With an estimated cost of approximately CNY 5 billion and total construction area of about 480,000 m2 (including ground and underground construction areas), the project is divided into four construction sections. The project started on December 31, 2013, and was scheduled to be completed by the end of December 2016. However, it was postponed for a year, and the official completion date is March 30, 2018. The stakeholders involved in the project include departments and units directly involved in the construction of the project, customs, frontier inspection, national inspection, and Quarantine Bureau.

The agent construction system is being used, involving the three local governments, construction agent units, supervisors, designers, general contractors, and subcontractors. As the main investors, the Zhuhai municipal government and the Guangdong provincial government are essentially the owners. The Hong Kong–Zhuhai–Macao Bridge Zhuhai Port Leadership Coordination Management Office (Bridge Office) plays a supervisory and coordination role, and the GREE Hong Kong–Zhuhai–Macau Bridge Project Management Company has been entrusted by the government to act as an agent for the construction and operation. The stakeholders at various stages of the project are summarized in Table 1.

From the above, we can find that there are many different companies for the same kind of stakeholders. In subsequent data collection and network model construction, companies belonging to the same kind of stakeholders are considered a kind of stakeholder group.

3.3. Data Collection

The network nodes (stakeholders in the network) were first identified through interviews by snowball sampling, in which we started with small network actors who were asked to nominate other participants with a specific relationship. Similarly, the participants nominated were asked to nominate other actors until no new person was mentioned [46]. The final choice of the stakeholders included Guangdong and Zhuhai government officials, agent construction units, contractors, suppliers, supervisors, designers, scientific research (technical department), public facility (relevant) management departments, financial institutions, consultant, and operation department.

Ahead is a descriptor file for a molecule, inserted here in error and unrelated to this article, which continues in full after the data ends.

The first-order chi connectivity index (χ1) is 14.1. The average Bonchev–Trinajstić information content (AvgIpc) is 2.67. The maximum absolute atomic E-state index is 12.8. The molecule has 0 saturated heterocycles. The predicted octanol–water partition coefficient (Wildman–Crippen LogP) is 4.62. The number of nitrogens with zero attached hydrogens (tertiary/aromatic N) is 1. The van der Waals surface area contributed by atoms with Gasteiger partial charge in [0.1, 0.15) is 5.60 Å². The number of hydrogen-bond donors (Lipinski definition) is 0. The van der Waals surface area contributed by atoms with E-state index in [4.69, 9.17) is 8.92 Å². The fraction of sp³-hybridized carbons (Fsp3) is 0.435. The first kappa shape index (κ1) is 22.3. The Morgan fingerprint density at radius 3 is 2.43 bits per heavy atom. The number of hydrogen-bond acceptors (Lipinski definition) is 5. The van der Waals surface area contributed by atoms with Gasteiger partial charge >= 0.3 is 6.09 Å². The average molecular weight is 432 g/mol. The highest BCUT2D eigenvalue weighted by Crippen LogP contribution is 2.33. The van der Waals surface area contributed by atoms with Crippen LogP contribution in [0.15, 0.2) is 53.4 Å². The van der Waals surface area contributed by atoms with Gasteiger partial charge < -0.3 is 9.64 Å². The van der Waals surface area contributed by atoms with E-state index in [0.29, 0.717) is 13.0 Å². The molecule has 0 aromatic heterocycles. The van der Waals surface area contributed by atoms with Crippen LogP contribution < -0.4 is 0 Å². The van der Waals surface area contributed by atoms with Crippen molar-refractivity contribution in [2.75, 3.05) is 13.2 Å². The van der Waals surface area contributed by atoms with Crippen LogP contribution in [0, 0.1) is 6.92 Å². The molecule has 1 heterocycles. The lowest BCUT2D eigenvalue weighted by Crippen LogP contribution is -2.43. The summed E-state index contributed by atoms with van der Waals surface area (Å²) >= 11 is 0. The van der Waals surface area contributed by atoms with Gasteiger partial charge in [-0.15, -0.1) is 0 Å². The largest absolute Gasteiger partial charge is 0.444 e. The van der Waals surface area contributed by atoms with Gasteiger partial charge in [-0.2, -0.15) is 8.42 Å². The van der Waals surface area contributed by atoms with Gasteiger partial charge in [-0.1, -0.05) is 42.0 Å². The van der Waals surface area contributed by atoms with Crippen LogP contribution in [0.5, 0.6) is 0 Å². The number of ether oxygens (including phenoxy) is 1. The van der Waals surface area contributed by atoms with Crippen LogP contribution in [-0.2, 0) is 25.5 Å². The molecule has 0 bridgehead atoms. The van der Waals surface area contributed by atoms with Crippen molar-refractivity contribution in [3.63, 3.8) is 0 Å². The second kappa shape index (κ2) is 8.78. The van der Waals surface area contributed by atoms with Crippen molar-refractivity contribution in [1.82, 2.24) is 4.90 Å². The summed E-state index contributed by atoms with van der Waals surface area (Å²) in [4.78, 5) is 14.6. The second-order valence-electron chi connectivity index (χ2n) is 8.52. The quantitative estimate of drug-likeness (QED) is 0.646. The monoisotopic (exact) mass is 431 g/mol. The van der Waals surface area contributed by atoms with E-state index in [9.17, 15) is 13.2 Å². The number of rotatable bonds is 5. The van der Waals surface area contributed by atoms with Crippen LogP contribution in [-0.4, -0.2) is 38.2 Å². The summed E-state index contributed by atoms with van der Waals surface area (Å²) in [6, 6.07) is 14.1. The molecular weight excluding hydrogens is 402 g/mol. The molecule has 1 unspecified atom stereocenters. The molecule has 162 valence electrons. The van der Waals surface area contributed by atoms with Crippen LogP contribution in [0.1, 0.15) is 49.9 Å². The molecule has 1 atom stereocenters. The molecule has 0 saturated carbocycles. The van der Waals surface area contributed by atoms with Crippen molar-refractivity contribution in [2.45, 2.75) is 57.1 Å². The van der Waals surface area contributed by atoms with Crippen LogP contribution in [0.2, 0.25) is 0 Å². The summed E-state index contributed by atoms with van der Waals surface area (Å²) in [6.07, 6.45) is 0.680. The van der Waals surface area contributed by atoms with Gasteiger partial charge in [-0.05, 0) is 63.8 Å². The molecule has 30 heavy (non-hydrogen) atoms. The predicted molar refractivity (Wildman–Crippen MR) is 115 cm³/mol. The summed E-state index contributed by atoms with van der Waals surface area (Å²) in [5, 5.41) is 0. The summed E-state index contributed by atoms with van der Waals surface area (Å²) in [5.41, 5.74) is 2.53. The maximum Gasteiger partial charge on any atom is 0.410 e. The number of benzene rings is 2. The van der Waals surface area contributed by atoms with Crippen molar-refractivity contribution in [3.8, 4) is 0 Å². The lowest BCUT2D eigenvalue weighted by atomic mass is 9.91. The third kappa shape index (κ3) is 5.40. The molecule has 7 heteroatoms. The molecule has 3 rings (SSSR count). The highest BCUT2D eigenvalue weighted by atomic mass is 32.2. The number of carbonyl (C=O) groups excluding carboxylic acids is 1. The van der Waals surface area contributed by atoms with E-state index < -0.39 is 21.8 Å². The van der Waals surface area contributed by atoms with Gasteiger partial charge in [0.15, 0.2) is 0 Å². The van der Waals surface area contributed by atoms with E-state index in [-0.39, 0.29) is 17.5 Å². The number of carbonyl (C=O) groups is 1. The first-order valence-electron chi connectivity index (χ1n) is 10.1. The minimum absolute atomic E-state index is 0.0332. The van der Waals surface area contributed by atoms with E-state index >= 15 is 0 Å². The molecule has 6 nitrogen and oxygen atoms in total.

A questionnaire survey was then used to collect data for an in-depth analysis of the interactions between stakeholders. This involved respondents scoring the relationship between the stakeholders from a directed weighted graph from 0 (no impact) to 3 (large impact). 130 questionnaires were dispatched, and 104 responses were received, of which 6 were deemed invalid.

According to Table 1, it can be seen that the same stakeholder group in the project may be involved in different corporates (e.g., four contractors), and this study regards them as a whole stakeholder group (e.g., the four contractors are represented by the node “contractor”). Considering that data of a node from different organizations may lead to data deviation because of interorganizational differences, the cognitive differences of different corporates with the same role are analyzed first after data recovery. After confirming that there is no significant interorganizational difference, the data are merged into the same group.

Furthermore, the respondents’ backgrounds were diverse, comprising governments (9), construction agent units (16), contractors (28), suppliers (7), supervisors (13), designers (14), and others (11). Based on the sample size of each group, the average value of each group represents the final marking matrix of the group, where represents the final marking matrix of the stakeholder group . Each matrix was then modified by an adjustment coefficient before adding all the correction matrices to obtain the final marking matrix . The specific calculation formulas are as follows:where represents the number of stakeholder groups (7 in this study), represents the total number of samples, that is, the valid number of questionnaires (98 in this study), and represents the sample number of the stakeholder group .

4. Results and Analysis

4.1. Establishment of the SNA Model

The adjacency matrix of stakeholders of the Zhuhai Port project was established based on statistical analysis of the questionnaire survey data (Table 2).

Based on the matrix diagram, the social network diagram of the project is obtained with the NetDraw software, as shown in Figure 1. The network is a directed weighted graph, where each node in the graph represents the stakeholders involved in the project and the directed arrow is weighted to indicate the direction and degree of connection with each other.

Indices of network density and centrality were adopted to quantify the relationships between stakeholders.

4.2. Analysis Based on SNA

Using the UCINET  software, the values of each node’s related parameters are shown in Table 3, with an overall network density Δ of 0.8182 and a standard deviation of 1.0373.

4.2.1. Density Analysis